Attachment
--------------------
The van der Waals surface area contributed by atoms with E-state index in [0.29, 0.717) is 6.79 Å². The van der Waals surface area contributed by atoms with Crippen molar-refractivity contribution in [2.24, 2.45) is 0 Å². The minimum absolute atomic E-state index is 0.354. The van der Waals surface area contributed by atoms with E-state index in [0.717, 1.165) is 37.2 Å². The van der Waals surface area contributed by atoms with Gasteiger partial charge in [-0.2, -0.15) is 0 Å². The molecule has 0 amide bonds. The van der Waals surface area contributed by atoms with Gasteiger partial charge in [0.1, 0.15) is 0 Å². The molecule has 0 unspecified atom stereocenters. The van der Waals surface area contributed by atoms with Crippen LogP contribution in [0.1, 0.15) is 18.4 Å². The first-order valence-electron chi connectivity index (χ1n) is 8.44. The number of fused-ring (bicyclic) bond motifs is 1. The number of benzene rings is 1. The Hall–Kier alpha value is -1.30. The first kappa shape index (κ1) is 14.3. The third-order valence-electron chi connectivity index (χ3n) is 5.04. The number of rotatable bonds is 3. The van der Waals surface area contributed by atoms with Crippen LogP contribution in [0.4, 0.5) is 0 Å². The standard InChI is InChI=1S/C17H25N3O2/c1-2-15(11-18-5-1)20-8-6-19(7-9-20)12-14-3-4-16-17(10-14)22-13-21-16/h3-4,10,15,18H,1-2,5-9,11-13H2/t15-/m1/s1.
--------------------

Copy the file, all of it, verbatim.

The van der Waals surface area contributed by atoms with E-state index in [0.29, 0.717) is 6.79 Å². The van der Waals surface area contributed by atoms with Crippen molar-refractivity contribution in [2.24, 2.45) is 0 Å². The minimum absolute atomic E-state index is 0.354. The van der Waals surface area contributed by atoms with E-state index in [0.717, 1.165) is 37.2 Å². The van der Waals surface area contributed by atoms with Gasteiger partial charge in [-0.2, -0.15) is 0 Å². The molecule has 0 amide bonds. The van der Waals surface area contributed by atoms with Gasteiger partial charge in [0.1, 0.15) is 0 Å². The molecule has 0 unspecified atom stereocenters. The van der Waals surface area contributed by atoms with Crippen LogP contribution in [0.1, 0.15) is 18.4 Å². The first-order valence-electron chi connectivity index (χ1n) is 8.44. The number of fused-ring (bicyclic) bond motifs is 1. The number of benzene rings is 1. The Hall–Kier alpha value is -1.30. The first kappa shape index (κ1) is 14.3. The third-order valence-electron chi connectivity index (χ3n) is 5.04. The number of rotatable bonds is 3. The van der Waals surface area contributed by atoms with Crippen LogP contribution in [0.4, 0.5) is 0 Å². The standard InChI is InChI=1S/C17H25N3O2/c1-2-15(11-18-5-1)20-8-6-19(7-9-20)12-14-3-4-16-17(10-14)22-13-21-16/h3-4,10,15,18H,1-2,5-9,11-13H2/t15-/m1/s1.